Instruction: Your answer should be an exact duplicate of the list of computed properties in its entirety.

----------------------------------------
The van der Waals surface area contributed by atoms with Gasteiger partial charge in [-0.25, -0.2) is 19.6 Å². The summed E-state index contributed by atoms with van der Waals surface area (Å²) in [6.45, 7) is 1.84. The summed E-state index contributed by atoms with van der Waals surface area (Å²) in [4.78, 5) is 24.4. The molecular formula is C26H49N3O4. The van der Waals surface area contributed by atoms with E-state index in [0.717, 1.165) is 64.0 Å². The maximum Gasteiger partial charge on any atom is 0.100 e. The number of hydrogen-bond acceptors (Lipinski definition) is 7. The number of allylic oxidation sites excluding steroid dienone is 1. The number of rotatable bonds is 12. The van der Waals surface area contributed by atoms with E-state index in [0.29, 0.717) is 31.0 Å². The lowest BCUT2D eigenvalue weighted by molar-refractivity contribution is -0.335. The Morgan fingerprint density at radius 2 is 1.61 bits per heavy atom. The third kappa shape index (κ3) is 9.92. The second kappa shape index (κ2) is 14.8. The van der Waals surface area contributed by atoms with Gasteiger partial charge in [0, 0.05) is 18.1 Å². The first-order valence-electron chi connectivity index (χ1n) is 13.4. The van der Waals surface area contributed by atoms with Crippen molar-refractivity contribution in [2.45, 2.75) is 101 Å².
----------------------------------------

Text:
The van der Waals surface area contributed by atoms with Gasteiger partial charge in [-0.25, -0.2) is 19.6 Å². The summed E-state index contributed by atoms with van der Waals surface area (Å²) in [6.45, 7) is 1.84. The summed E-state index contributed by atoms with van der Waals surface area (Å²) in [4.78, 5) is 24.4. The molecular formula is C26H49N3O4. The van der Waals surface area contributed by atoms with E-state index in [0.717, 1.165) is 64.0 Å². The maximum Gasteiger partial charge on any atom is 0.100 e. The number of hydrogen-bond acceptors (Lipinski definition) is 7. The number of allylic oxidation sites excluding steroid dienone is 1. The number of rotatable bonds is 12. The van der Waals surface area contributed by atoms with E-state index in [0.29, 0.717) is 31.0 Å². The lowest BCUT2D eigenvalue weighted by molar-refractivity contribution is -0.335. The Morgan fingerprint density at radius 2 is 1.61 bits per heavy atom. The third kappa shape index (κ3) is 9.92. The second kappa shape index (κ2) is 14.8. The van der Waals surface area contributed by atoms with Gasteiger partial charge in [0, 0.05) is 18.1 Å². The first-order valence-electron chi connectivity index (χ1n) is 13.4. The van der Waals surface area contributed by atoms with Crippen molar-refractivity contribution in [2.45, 2.75) is 101 Å².